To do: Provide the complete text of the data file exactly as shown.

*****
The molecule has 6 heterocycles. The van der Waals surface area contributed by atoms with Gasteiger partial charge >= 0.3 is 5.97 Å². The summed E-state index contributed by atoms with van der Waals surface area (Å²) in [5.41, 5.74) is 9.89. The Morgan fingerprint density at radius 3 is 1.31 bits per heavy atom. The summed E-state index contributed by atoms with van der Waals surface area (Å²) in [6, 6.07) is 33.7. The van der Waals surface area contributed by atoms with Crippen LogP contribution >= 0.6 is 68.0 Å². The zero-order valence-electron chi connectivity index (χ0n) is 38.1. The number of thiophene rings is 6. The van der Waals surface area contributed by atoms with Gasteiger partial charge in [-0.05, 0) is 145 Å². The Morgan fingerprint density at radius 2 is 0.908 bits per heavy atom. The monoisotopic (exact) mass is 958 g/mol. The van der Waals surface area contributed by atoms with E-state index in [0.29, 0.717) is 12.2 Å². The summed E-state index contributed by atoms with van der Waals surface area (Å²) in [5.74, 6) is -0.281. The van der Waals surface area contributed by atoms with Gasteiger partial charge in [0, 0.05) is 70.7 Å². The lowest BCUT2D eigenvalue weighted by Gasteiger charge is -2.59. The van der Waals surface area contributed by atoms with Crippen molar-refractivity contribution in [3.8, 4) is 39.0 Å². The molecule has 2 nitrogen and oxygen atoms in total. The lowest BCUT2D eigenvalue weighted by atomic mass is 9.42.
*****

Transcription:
The molecule has 6 heterocycles. The van der Waals surface area contributed by atoms with Gasteiger partial charge >= 0.3 is 5.97 Å². The summed E-state index contributed by atoms with van der Waals surface area (Å²) in [5.41, 5.74) is 9.89. The Morgan fingerprint density at radius 3 is 1.31 bits per heavy atom. The summed E-state index contributed by atoms with van der Waals surface area (Å²) in [6, 6.07) is 33.7. The van der Waals surface area contributed by atoms with Crippen LogP contribution >= 0.6 is 68.0 Å². The zero-order valence-electron chi connectivity index (χ0n) is 38.1. The number of thiophene rings is 6. The van der Waals surface area contributed by atoms with Gasteiger partial charge in [-0.05, 0) is 145 Å². The Morgan fingerprint density at radius 2 is 0.908 bits per heavy atom. The monoisotopic (exact) mass is 958 g/mol. The van der Waals surface area contributed by atoms with E-state index in [0.29, 0.717) is 12.2 Å². The summed E-state index contributed by atoms with van der Waals surface area (Å²) in [5.74, 6) is -0.281. The van der Waals surface area contributed by atoms with Gasteiger partial charge in [0, 0.05) is 70.7 Å². The lowest BCUT2D eigenvalue weighted by Gasteiger charge is -2.59. The van der Waals surface area contributed by atoms with Crippen molar-refractivity contribution in [3.8, 4) is 39.0 Å². The molecule has 2 nitrogen and oxygen atoms in total. The lowest BCUT2D eigenvalue weighted by atomic mass is 9.42.